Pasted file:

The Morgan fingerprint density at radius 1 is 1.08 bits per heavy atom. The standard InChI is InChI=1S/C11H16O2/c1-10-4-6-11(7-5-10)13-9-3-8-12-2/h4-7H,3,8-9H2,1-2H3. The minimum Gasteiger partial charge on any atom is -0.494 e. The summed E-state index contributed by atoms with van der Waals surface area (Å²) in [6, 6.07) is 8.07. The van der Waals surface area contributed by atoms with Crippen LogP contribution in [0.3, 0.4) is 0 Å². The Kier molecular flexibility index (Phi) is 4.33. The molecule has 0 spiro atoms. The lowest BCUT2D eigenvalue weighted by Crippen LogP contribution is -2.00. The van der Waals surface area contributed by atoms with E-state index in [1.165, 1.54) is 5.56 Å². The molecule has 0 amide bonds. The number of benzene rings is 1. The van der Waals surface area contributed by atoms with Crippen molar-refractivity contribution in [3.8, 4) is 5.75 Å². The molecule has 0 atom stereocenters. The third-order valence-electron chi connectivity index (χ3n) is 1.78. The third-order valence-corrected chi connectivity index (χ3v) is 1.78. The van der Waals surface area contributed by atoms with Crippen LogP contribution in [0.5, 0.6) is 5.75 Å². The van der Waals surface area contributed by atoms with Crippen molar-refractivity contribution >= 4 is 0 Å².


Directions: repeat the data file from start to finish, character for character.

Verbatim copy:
The Morgan fingerprint density at radius 1 is 1.08 bits per heavy atom. The standard InChI is InChI=1S/C11H16O2/c1-10-4-6-11(7-5-10)13-9-3-8-12-2/h4-7H,3,8-9H2,1-2H3. The minimum Gasteiger partial charge on any atom is -0.494 e. The summed E-state index contributed by atoms with van der Waals surface area (Å²) in [6, 6.07) is 8.07. The van der Waals surface area contributed by atoms with Crippen LogP contribution in [0.3, 0.4) is 0 Å². The Kier molecular flexibility index (Phi) is 4.33. The molecule has 0 spiro atoms. The lowest BCUT2D eigenvalue weighted by Crippen LogP contribution is -2.00. The van der Waals surface area contributed by atoms with E-state index in [1.165, 1.54) is 5.56 Å². The molecule has 0 amide bonds. The number of benzene rings is 1. The van der Waals surface area contributed by atoms with Crippen molar-refractivity contribution in [3.8, 4) is 5.75 Å². The molecule has 0 atom stereocenters. The third-order valence-electron chi connectivity index (χ3n) is 1.78. The third-order valence-corrected chi connectivity index (χ3v) is 1.78. The van der Waals surface area contributed by atoms with Crippen LogP contribution in [0.5, 0.6) is 5.75 Å². The van der Waals surface area contributed by atoms with Crippen molar-refractivity contribution >= 4 is 0 Å².